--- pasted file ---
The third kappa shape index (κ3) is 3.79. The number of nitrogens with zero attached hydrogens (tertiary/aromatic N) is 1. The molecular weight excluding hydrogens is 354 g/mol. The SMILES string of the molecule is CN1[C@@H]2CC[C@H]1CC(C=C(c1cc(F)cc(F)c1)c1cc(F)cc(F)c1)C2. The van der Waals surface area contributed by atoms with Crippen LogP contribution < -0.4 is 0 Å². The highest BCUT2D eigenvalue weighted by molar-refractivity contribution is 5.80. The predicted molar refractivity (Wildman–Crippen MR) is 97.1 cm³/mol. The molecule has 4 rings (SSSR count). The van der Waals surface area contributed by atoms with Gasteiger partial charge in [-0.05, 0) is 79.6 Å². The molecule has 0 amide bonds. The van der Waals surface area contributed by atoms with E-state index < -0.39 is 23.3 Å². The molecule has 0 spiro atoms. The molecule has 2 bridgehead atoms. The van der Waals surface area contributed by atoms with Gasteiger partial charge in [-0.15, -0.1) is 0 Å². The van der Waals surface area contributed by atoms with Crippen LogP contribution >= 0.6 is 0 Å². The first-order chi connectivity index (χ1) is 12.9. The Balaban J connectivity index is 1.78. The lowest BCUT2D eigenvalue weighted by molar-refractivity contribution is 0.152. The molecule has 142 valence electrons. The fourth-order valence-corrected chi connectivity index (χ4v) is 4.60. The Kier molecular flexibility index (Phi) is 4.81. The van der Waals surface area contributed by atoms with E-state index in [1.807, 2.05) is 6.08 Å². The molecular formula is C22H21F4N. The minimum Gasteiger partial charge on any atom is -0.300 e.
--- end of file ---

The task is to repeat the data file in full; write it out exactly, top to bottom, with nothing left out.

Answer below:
The third kappa shape index (κ3) is 3.79. The number of nitrogens with zero attached hydrogens (tertiary/aromatic N) is 1. The molecular weight excluding hydrogens is 354 g/mol. The SMILES string of the molecule is CN1[C@@H]2CC[C@H]1CC(C=C(c1cc(F)cc(F)c1)c1cc(F)cc(F)c1)C2. The van der Waals surface area contributed by atoms with Crippen LogP contribution < -0.4 is 0 Å². The highest BCUT2D eigenvalue weighted by molar-refractivity contribution is 5.80. The predicted molar refractivity (Wildman–Crippen MR) is 97.1 cm³/mol. The molecule has 4 rings (SSSR count). The van der Waals surface area contributed by atoms with Gasteiger partial charge in [-0.05, 0) is 79.6 Å². The molecule has 0 amide bonds. The van der Waals surface area contributed by atoms with E-state index < -0.39 is 23.3 Å². The molecule has 0 spiro atoms. The molecule has 2 bridgehead atoms. The van der Waals surface area contributed by atoms with Gasteiger partial charge in [-0.15, -0.1) is 0 Å². The van der Waals surface area contributed by atoms with Crippen LogP contribution >= 0.6 is 0 Å². The first-order chi connectivity index (χ1) is 12.9. The Balaban J connectivity index is 1.78. The lowest BCUT2D eigenvalue weighted by molar-refractivity contribution is 0.152. The molecule has 142 valence electrons. The fourth-order valence-corrected chi connectivity index (χ4v) is 4.60. The Kier molecular flexibility index (Phi) is 4.81. The van der Waals surface area contributed by atoms with E-state index in [1.807, 2.05) is 6.08 Å². The molecular formula is C22H21F4N. The minimum Gasteiger partial charge on any atom is -0.300 e.